Wednesday, January 7, 2015

Are You Crooked and Content?

This week I had the experience of tearfully sending off my daughter and her husband to live in a city far away from home. Within the first five minutes after they left, I wanted to be near them again. And, with each passing day, I know I will want to be near them even more. This separation between family members reminds me of a sad dysfunction that is growing in the Church today. There is a twisted reaction to God’s rich grace in the Church that lead some Christians towards contentment with the very behavior that separated us from God to begin with. Imagine if I grew content with the separation from my daughter - how dangerous would that be? When we settle for contentment with behavior that dishonors God an even worse relational danger results.

There are several verses in the Bible where God uses the analogy of a “plumb line.” Unless you have a working knowledge of primitive construction methods, you might not understand the significance of such an analogy. A plumb line is a string that has a metal weight tied to the bottom. The line is then hung from the top edge of a wall or similar structure. Gravity will force the line to hang perfectly vertical and perfectly perpendicular to the ground from all angles. However, if a wall or structure is crooked, there will be a gap between the plumb line and the structure.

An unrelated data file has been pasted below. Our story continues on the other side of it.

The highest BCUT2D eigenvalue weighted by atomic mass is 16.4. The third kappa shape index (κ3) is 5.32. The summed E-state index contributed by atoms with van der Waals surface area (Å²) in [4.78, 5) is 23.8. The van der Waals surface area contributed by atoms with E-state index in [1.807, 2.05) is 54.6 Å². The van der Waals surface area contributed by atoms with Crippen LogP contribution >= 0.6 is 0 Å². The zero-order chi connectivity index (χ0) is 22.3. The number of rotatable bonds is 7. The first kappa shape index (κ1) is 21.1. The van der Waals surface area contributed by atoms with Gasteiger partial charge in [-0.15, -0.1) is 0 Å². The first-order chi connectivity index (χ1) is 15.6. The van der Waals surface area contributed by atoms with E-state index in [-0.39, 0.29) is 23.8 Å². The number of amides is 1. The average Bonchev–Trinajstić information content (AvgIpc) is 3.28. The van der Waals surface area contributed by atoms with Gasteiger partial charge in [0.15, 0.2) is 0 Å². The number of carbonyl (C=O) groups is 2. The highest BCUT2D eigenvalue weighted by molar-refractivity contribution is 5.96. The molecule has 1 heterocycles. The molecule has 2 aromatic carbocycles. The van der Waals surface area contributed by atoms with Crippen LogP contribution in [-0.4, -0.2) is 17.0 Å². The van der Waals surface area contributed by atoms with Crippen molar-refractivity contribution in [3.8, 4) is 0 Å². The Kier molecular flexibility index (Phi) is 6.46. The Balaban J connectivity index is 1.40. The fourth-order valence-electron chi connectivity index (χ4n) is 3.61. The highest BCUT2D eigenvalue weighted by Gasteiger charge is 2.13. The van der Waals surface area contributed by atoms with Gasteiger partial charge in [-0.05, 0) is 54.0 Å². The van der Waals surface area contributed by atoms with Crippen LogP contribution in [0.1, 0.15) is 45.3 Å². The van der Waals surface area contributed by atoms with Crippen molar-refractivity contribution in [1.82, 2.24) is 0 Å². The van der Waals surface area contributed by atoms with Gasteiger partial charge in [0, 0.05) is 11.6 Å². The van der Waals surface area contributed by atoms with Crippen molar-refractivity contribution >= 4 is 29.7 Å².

One such reference to this analogy is Isaiah 28:16-17 which says, “therefore thus says the Lord God, ‘Behold, I am the one who has laid as a foundation in Zion, a stone, a tested stone, a precious cornerstone, of a sure foundation: ‘Whoever believes will not be in haste.’ And I will make justice the line, and righteousness the plumb line; and hail will sweep away the refuge of lies, and waters will overwhelm the shelter.’” Jesus, the Cornerstone, is the plumb line that this prophecy refers to. As we examine Jesus, hold him up against the structure of self, and observe a gap between self and Him, it should be our passion, our lifetime pursuit, to move towards Him and His holiness instead of being content with the gap in between.